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This edited article about America first appeared in Look and Learn issue number 488 published on 22 May 1971.
Thomas Henry Tibbles came to manhood early. He was only ten when his father died, and he had the responsibility of running the 40-acre family farm for his mother and two younger brothers.
He enjoyed the challenge and the hard work; and vowed that as long as he was fit and able he would fulfil his role as bread-winner. Unfortunately for Thomas and his dependants, the law in the state of Iowa, U.S.A., did not allow so young a person to work unsupervised.
The local sheriff took him away from his family, and apprenticed him to a nearby farmer who had six daughters, but no son to help him in the fields. From the beginning Thomas was treated as a slave, and found himself no better off than an black American in bondage.
“I rose at four,” he said, “made the fires, fed the horses, cattle and hogs, and milked the cows before breakfast. Then my day’s toil of a man’s work began.”
To add to this, the youngster was not even allowed to visit his mother and brothers. He was kept as a prisoner, and a year went by in this manner. Eventually, unable to stand the injustice of the situation any longer, he decided to run away.
One morning in 1851 he awoke at four as usual. He took one of the farmer’s horses, and rode over to see his mother. Although Mrs. Tibbles was delighted to see him, she warned Thomas that he would be branded as a criminal and possibly put in prison.
This made him even more determined to remain at liberty. He said goodbye to his family, and travelled by steamboat to the city of Quincy on the Mississippi River. He worked in Quincy for some years, and then felt the call of the open spaces.
He was now 16 years old, and his early experiences had made him a staunch opponent of slavery. He deplored the fact that Negroes were forced to work unconditionally for their white masters. And when, in 1856, he moved to the Iowa town of Winterset, he joined a band of abolitionists who were passing through.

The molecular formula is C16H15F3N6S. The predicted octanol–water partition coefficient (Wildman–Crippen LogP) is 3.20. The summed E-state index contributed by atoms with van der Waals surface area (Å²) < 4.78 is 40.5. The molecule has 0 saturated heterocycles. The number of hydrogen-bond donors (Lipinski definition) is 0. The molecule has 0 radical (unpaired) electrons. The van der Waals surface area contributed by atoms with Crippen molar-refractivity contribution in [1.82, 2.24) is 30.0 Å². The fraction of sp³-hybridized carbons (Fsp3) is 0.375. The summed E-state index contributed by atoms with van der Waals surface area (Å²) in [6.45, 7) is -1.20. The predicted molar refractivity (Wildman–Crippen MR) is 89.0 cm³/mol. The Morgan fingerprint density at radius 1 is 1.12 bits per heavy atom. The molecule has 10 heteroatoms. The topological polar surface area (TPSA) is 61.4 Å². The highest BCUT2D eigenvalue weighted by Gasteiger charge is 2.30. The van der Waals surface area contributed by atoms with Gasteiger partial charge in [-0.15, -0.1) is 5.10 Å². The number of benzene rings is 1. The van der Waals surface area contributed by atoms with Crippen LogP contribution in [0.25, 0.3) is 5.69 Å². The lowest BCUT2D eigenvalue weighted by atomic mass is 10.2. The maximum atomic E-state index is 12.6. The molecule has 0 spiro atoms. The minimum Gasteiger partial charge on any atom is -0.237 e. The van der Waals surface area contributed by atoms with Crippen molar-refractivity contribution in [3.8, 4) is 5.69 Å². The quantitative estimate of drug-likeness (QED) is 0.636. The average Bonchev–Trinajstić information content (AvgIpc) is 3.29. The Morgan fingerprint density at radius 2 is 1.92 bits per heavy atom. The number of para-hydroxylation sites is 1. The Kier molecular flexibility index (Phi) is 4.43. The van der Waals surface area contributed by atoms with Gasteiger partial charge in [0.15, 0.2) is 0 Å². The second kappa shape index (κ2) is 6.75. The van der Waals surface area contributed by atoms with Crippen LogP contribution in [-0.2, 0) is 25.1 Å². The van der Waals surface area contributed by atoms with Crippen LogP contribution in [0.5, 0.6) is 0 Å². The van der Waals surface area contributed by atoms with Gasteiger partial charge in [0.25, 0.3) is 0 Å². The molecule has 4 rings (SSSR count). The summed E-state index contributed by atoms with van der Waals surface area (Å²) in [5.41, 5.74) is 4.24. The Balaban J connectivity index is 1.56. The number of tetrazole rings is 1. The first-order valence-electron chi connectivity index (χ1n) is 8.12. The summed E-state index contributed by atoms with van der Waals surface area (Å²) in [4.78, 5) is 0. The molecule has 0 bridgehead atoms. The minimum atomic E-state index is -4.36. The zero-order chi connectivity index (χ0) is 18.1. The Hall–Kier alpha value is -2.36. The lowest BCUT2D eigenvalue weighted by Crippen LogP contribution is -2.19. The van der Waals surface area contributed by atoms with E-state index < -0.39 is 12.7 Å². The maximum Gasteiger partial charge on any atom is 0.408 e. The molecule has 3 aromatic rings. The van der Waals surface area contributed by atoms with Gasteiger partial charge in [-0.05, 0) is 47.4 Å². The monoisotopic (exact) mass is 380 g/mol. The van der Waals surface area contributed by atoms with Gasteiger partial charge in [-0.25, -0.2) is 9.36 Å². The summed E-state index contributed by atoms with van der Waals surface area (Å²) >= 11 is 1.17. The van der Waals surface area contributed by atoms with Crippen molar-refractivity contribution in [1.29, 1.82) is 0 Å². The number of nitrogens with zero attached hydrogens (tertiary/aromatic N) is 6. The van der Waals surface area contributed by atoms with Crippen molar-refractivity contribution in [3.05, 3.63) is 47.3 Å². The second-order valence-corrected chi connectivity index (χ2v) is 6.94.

The abolitionists – who strove to do away with slavery – journeyed throughout the middle of the United States seeking supporters in every city and village. Inspired by the example of their fanatical leader, John Brown, Thomas armed himself with a musket and set out on an anti-slavery campaign of his own.
His reputation as an orator went before him, and when he neared the small mid-western town of Lecompton, his enemies were waiting for him.
He was particularly opposed to a group of pro-slavery soldiers known as the Border Ruffians, and their leader Colonel William Titus. He had long hoped to capture Titus and hand him over to John Brown’s troops.
On arriving at Lecompton, Thomas went to a hotel, laid his gun in a corner of the room, and prepared to enjoy a much-needed rest. Suddenly, however, the door burst open and two Border Ruffians entered to arrest him.
Almost before he had time to think, Thomas was marched at gunpoint to the troops’ headquarters. There he came face to face with Colonel Titus who told him that he was to be court-martialled and put on trial for his life.